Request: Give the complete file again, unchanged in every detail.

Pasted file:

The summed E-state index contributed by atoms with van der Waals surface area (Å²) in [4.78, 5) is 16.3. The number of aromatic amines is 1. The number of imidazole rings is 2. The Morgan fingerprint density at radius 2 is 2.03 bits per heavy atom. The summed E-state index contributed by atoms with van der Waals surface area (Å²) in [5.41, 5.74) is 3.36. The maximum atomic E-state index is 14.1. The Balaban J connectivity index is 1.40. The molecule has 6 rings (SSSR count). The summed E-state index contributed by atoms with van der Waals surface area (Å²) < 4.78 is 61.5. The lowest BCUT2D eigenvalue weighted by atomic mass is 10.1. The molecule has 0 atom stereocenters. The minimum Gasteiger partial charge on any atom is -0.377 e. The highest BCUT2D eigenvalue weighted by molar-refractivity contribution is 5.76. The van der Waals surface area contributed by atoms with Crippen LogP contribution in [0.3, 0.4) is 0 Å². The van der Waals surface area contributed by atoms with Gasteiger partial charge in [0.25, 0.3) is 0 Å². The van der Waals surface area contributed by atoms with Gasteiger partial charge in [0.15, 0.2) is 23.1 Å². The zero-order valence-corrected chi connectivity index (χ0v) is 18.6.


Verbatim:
The summed E-state index contributed by atoms with van der Waals surface area (Å²) in [4.78, 5) is 16.3. The number of aromatic amines is 1. The number of imidazole rings is 2. The Morgan fingerprint density at radius 2 is 2.03 bits per heavy atom. The summed E-state index contributed by atoms with van der Waals surface area (Å²) in [5.41, 5.74) is 3.36. The maximum atomic E-state index is 14.1. The Balaban J connectivity index is 1.40. The molecule has 6 rings (SSSR count). The summed E-state index contributed by atoms with van der Waals surface area (Å²) < 4.78 is 61.5. The lowest BCUT2D eigenvalue weighted by atomic mass is 10.1. The molecule has 0 atom stereocenters. The minimum Gasteiger partial charge on any atom is -0.377 e. The highest BCUT2D eigenvalue weighted by molar-refractivity contribution is 5.76. The van der Waals surface area contributed by atoms with Crippen LogP contribution in [0.3, 0.4) is 0 Å². The van der Waals surface area contributed by atoms with Gasteiger partial charge in [0.25, 0.3) is 0 Å². The van der Waals surface area contributed by atoms with Gasteiger partial charge in [0.15, 0.2) is 23.1 Å². The zero-order valence-corrected chi connectivity index (χ0v) is 18.6.